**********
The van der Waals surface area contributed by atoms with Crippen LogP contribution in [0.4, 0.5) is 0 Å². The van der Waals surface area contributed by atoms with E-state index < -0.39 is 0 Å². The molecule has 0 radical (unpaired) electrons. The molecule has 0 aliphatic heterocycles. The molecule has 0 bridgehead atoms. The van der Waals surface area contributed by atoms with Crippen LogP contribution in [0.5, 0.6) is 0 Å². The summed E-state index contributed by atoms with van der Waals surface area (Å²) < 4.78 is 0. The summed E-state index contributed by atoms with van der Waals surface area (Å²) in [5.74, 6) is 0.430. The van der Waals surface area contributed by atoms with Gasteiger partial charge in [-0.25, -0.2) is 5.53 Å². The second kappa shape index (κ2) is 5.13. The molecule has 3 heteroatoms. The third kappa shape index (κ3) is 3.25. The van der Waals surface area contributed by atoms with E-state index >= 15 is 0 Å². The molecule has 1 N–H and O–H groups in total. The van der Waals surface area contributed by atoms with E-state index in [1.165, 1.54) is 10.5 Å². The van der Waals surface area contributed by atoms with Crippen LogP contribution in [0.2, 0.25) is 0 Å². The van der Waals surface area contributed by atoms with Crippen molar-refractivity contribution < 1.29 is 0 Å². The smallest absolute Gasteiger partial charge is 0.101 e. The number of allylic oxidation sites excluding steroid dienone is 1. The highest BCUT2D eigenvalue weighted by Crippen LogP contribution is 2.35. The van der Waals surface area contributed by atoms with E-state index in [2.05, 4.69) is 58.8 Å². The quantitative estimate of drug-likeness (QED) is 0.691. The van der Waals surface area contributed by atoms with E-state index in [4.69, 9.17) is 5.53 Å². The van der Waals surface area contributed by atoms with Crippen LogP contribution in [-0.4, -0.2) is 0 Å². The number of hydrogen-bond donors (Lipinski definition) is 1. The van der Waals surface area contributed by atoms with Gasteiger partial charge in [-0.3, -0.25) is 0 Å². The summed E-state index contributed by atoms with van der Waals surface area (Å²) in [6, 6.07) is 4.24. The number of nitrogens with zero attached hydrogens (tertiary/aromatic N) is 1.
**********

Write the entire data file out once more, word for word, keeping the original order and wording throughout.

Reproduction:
The van der Waals surface area contributed by atoms with Crippen LogP contribution in [0.4, 0.5) is 0 Å². The van der Waals surface area contributed by atoms with E-state index < -0.39 is 0 Å². The molecule has 0 radical (unpaired) electrons. The molecule has 0 aliphatic heterocycles. The molecule has 0 bridgehead atoms. The van der Waals surface area contributed by atoms with Crippen LogP contribution in [0.5, 0.6) is 0 Å². The summed E-state index contributed by atoms with van der Waals surface area (Å²) < 4.78 is 0. The summed E-state index contributed by atoms with van der Waals surface area (Å²) in [5.74, 6) is 0.430. The van der Waals surface area contributed by atoms with Gasteiger partial charge in [-0.25, -0.2) is 5.53 Å². The second kappa shape index (κ2) is 5.13. The molecule has 3 heteroatoms. The third kappa shape index (κ3) is 3.25. The van der Waals surface area contributed by atoms with E-state index >= 15 is 0 Å². The molecule has 1 N–H and O–H groups in total. The van der Waals surface area contributed by atoms with E-state index in [1.165, 1.54) is 10.5 Å². The van der Waals surface area contributed by atoms with Crippen LogP contribution in [0.2, 0.25) is 0 Å². The van der Waals surface area contributed by atoms with Crippen molar-refractivity contribution < 1.29 is 0 Å². The smallest absolute Gasteiger partial charge is 0.101 e. The number of allylic oxidation sites excluding steroid dienone is 1. The highest BCUT2D eigenvalue weighted by Crippen LogP contribution is 2.35. The van der Waals surface area contributed by atoms with E-state index in [2.05, 4.69) is 58.8 Å². The quantitative estimate of drug-likeness (QED) is 0.691. The van der Waals surface area contributed by atoms with E-state index in [4.69, 9.17) is 5.53 Å². The van der Waals surface area contributed by atoms with Crippen LogP contribution in [-0.4, -0.2) is 0 Å². The number of hydrogen-bond donors (Lipinski definition) is 1. The van der Waals surface area contributed by atoms with Gasteiger partial charge in [-0.3, -0.25) is 0 Å². The summed E-state index contributed by atoms with van der Waals surface area (Å²) in [6, 6.07) is 4.24. The number of nitrogens with zero attached hydrogens (tertiary/aromatic N) is 1.